Zimbabwe army denies takeover

13 shows Chiwenga

13 shows Chiwenga

Political turmoil escalated in Zimbabwe overnight, raising the question of whether 93-year-old President Robert Mugabe remains in control of the country he's ruled for nearly four decades - or if he's been overthrown in a military coup.

Prolonged gunfire erupted near Mr Mugabe's private residence in the suburb of Borrowdale early today, a witness told AFP. However, Isaac Moyo, Zimbabwe's ambassador in South Africa, claimed the government remains "intact".

Soldiers quickly seized the state broadcaster, ZBC, manhandled its staff and read out a statement announcing its plans, Reuters reported.

He said Mr. Mugabe and his family were "safe and sound, and their security is guaranteed".

In the army's overnight broadcast, the spokesman, Gen. Sibusiso Moyo, said the military expected "normalcy" to return as soon as the army had completed its "mission".

The ruling party, ZANU-PF, said Chiwenga's statement suggests "treasonable conduct. meant to incite insurrection".

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Tensions were raised further on Tuesday when armoured vehicles were seen taking up positions on roads outside Harare, although their goal was unclear.

A United States embassy spokesman in Zimbabwe said the embassy would be minimally staffed and closed to the public on Wednesday. The veteran of the country's 1970s liberation war was popular with the military and had been seen as a likely successor to Mugabe.

Chiwenga's unprecedented statement represented a major escalation of the struggle to succeed Mugabe, the only leader Zimbabwe has known since it gained independence from Britain in 1980.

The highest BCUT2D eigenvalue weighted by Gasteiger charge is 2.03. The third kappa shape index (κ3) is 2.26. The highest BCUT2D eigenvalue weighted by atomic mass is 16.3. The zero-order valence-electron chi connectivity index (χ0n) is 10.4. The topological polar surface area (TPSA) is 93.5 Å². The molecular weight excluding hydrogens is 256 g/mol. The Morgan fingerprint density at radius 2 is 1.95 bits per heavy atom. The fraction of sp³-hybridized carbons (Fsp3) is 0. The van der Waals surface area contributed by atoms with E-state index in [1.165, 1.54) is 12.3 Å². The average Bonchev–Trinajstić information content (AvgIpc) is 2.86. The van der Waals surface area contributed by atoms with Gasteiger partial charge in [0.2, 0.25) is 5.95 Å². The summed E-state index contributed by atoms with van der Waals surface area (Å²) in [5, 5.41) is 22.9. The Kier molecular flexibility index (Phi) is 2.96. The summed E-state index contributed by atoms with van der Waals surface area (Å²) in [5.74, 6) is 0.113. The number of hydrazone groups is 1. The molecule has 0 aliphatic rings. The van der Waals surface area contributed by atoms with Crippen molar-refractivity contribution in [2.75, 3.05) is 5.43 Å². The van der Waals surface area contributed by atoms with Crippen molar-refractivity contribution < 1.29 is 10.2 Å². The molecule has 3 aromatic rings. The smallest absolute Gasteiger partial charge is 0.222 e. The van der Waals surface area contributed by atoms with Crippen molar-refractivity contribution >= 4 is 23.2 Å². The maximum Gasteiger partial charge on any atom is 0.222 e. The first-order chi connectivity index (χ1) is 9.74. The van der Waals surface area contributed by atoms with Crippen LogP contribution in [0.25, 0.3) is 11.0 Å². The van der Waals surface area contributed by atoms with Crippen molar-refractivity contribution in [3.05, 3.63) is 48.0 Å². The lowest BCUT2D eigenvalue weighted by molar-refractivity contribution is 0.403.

Grace and the president had two children while his wife was ailing from the kidney failure that killed her in 1992.

The southern African nation had been on edge since Monday when Chiwenga, Commander of the Zimbabwe Defence Forces, said he was prepared to "step in" to end a purge of supporters of sacked vice president Emmerson Mnangagwa.

He insisted, however, that the move was not "a military takeover of government" and added that President Robert Mugabe was safe.

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Concerns grew on Tuesday after soldiers seized Zimbabwe's state broadcast ZBC in response to accusations by the ruling ZANU-PF party that the head of the military had committed treason.

Mugabe's second wife has developed a reputation as a shrewd, if sometimes extravagant, politician, and has steadily gained influence among youth in Zimbabwe.

But a recent post from the ruling party's own Twitter account suggests the first family has been detained.

The U.S. Embassy in Zimbabwe is urging Americans in the country to shelter in place amid mounting concerns of a military coup.

"Usually, the police support unit quickly rushes onto the streets and it was feared they would mobilise the youths and give them guns so they could fight back, but the military boxed them deep in the night and took over all strategic points there", a witness said.

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